Today, white disease signs affecting Indo-Pacific corals fall under a single classification, WS [63,64]. Some cases of WS are further distinguished by the established causal agent, species affected, rate of infection and lesion manifestations  (table 1). WS signs have been reported for at least 17 branching and non-branching tropical Pacific species [63,64].
Signs that describe WBD and WP in the Caribbean are similar. The main distinguishing characteristics are that WBD affects branching acroporids and WP affects non-branching corals. Similarly, signs of WS in the Indo-Pacific resemble signs of WBD and WP in the Caribbean , and the difference here is limited to geographical range of the hosts. To date, studies of white diseases have lumped the majority of corals with white signs into just two disease conditions: WP in the Caribbean and WS in the Indo-Pacific. It stands to reason that (i) the same disease (WP or WS) on multiple coral species is caused by more than one pathogen or (ii) that different signs attributed to different diseases on the same or multiple species (WBD, WPX, WP or WS) could be caused by the same pathogen.
(b) Same signs, different pathogens
Established pathogens are those for which Koch's postulates have been fulfilled. Multiple pathogens are established for BBL and for WS (table 1). These pathogens are associated with different host species, indicating with a high degree of certainty that the same signs on several different hosts are actually caused by different pathogens. A form of WPX called acroporid serratiosis is diagnosed if and only if classic signs of WPX affecting the A. palmata host co-occur with the presence of the established bacterial pathogen Serratia marcescens  (table 1). Other forms of WPX with the same gross signs on the same host species but not associated with S. marcescens also exist [34,65]. Aetiology of the alternative form(s) is unknown. Similarly, WP aetiology has been established for one form of the disease affecting Dichocoenia stokesii, and the identification of candidate pathogens for WP affecting other coral species suggests WP signs are caused by more than one pathogen (table 1).
Candidate pathogens are those that have been found in association with disease signs but have not been established as causal agents. In addition to WP, multiple candidate pathogens have been identified for the same signs for WS, WBD, brown band disease (BrB), black band disease (BBD) and Caribbean yellow band disease (CYBD) (table 1). Candidate pathogens for WS and WBD, for example, each include multiple bacterial species (that differ for each disease) and a ciliate (Philaster lucinda) [27,31,39] (table 1). For both WS and WBD, it is unknown whether each of the candidate bacterial pathogens causes disease independently or as a consortium. Well-controlled pathogen challenge experiments are needed to make this distinction [31,39].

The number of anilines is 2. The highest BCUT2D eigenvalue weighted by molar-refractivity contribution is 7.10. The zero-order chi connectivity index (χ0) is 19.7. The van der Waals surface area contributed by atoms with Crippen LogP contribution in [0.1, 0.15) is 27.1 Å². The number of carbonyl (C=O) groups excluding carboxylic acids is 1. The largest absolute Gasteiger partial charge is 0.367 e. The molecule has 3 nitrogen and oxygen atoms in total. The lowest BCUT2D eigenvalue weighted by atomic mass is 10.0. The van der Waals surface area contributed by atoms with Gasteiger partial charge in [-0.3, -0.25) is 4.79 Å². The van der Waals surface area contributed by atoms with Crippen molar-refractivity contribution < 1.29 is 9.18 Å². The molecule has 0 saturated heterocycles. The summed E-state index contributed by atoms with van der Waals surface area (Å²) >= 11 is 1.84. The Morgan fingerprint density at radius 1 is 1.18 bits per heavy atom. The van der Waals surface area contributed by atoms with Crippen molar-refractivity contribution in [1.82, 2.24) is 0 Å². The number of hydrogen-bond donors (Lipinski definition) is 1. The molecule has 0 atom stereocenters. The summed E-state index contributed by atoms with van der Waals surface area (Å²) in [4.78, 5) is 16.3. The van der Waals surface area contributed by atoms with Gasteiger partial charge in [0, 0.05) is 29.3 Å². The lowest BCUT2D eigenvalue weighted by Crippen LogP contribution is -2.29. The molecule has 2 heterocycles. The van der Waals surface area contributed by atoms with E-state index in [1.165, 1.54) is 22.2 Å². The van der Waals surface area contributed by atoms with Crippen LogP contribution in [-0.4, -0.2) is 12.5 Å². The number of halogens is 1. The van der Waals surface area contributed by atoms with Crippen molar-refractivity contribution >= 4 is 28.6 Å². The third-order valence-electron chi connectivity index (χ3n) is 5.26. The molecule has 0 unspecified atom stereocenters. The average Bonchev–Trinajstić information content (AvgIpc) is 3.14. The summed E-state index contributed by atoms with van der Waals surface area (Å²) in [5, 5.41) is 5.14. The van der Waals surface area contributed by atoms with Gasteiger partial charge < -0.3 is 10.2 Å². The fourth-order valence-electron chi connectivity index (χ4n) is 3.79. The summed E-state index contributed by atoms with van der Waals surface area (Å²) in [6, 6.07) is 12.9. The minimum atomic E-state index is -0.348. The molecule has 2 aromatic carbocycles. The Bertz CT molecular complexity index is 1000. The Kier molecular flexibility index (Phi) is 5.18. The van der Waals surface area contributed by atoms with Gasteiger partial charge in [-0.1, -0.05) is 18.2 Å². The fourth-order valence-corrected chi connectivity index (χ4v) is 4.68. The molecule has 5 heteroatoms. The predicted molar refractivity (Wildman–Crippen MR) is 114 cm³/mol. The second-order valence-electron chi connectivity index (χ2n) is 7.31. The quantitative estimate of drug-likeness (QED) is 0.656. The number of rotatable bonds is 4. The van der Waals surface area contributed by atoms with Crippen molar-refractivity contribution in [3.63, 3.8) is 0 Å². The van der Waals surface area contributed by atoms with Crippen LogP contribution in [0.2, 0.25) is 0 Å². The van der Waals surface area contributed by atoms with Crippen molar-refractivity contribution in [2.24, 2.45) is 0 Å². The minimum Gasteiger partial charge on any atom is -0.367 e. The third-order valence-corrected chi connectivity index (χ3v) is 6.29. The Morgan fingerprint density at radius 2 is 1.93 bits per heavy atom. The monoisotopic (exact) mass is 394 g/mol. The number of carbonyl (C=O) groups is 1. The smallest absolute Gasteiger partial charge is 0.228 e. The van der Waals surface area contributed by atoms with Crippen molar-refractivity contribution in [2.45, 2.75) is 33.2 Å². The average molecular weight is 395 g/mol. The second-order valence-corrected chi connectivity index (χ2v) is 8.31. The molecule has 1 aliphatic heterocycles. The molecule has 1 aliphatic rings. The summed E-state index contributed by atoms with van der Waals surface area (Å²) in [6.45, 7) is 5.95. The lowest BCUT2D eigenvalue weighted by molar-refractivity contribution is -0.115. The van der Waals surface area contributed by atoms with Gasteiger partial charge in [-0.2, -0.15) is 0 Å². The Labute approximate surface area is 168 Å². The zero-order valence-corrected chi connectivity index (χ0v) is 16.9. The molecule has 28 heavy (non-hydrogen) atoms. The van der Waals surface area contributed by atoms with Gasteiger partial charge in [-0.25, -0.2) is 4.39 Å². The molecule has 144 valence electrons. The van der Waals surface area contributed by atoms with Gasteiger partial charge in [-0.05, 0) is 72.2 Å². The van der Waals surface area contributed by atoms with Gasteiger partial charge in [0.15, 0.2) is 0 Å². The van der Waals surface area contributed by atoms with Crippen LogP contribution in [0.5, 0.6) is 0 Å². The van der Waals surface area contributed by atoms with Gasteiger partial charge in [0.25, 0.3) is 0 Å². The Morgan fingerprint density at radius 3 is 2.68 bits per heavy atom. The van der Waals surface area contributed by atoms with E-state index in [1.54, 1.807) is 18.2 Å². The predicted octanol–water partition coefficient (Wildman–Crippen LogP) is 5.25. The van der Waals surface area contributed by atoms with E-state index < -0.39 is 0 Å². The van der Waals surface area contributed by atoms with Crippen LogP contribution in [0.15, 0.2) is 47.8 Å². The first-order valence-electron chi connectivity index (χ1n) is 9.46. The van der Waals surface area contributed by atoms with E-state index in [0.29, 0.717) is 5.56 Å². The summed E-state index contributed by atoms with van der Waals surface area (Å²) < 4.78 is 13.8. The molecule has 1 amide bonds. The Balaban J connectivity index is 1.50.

Because it is often difficult to isolate marine pathogens in pure culture (second Koch's postulate), host corals are sometimes challenged with a combination of two or more suspect microorganisms. These microbial cocktails have advanced our understanding of aetiology for WS , BBD  and CYBD , but fall outside the classic cause-and-effect certitude of Koch's postulates studies. Polymicrobial aetiology with multiple pathogens acting synergistically to cause disease signs, as is apparent for BBD  and the candidate bacteria-ciliate aetiology in some cases of WS and WBD [31,39], may prove to be common in coral disease diagnostics. Polymicrobial aetiologies may also explain why there has been limited success with establishing disease causation for so many coral diseases.
(c) Established pathogen not found in all cases of a disease
A single pathogen has been established for three coral diseases (acroporid serratiosis, WP and aspergillosis), each in a single host species. A fourth disease, BBL, has been documented in two host species and attributed to a different pathogen in each host (table 1). These five historically established pathogens, identified in the late 1990s and early 2000s, are rare and/or elusive in contemporary diagnostics of their respective diseases. Gross signs associated with these diseases are still observed, but often in the absence of the established causal agent. Aspergillus sydowii first isolated in the mid-1990s, for example, could not be cultured from Gorgonia ventalina with classic signs of aspergillosis in the mid-2000s . Aurantimonas coralicida was identified as a cause of WP in a single coral species (table 1), but has not recently been isolated from WP affected corals [68,69]. Similarly, Vibrio shiloi was shown to cause BBL in Oculina patagonica (table 1), and the mechanisms of infection are well understood for this pathogen, but recent efforts to isolate the bacterium from corals with characteristic signs of this infection have failed [70,71]. Recently, Vibrio coralliilyticus, the established pathogen for BBL affecting Pocillopora damicornis, was identified as a candidate pathogen for BBL affecting O. patagonica  (table 1). BBD has been extensively studied since its first description in 1973 and the composition and pathogenicity of the microbial consortium that causes the disease is well characterized [60,66]; however the dominant cyanobacterium and other mat components vary in different disease cases (table 1). Finally, acroporid serratiosis was first diagnosed in 1999 with the isolation of S. marcescens from A. palmata with WPX signs. This form of WPX has been found repeatedly  and as recently as 2013 , but the absence of S. marcescens from some corals exhibiting WPX signs [34,65,72] suggests that other forms of WPX exist [34,65]. Lack of consistent isolation of established pathogens suggests that the same disease signs can be caused by more than one aetiologic agent and supports the moving target hypothesis that historical and contemporary states of a disease differ.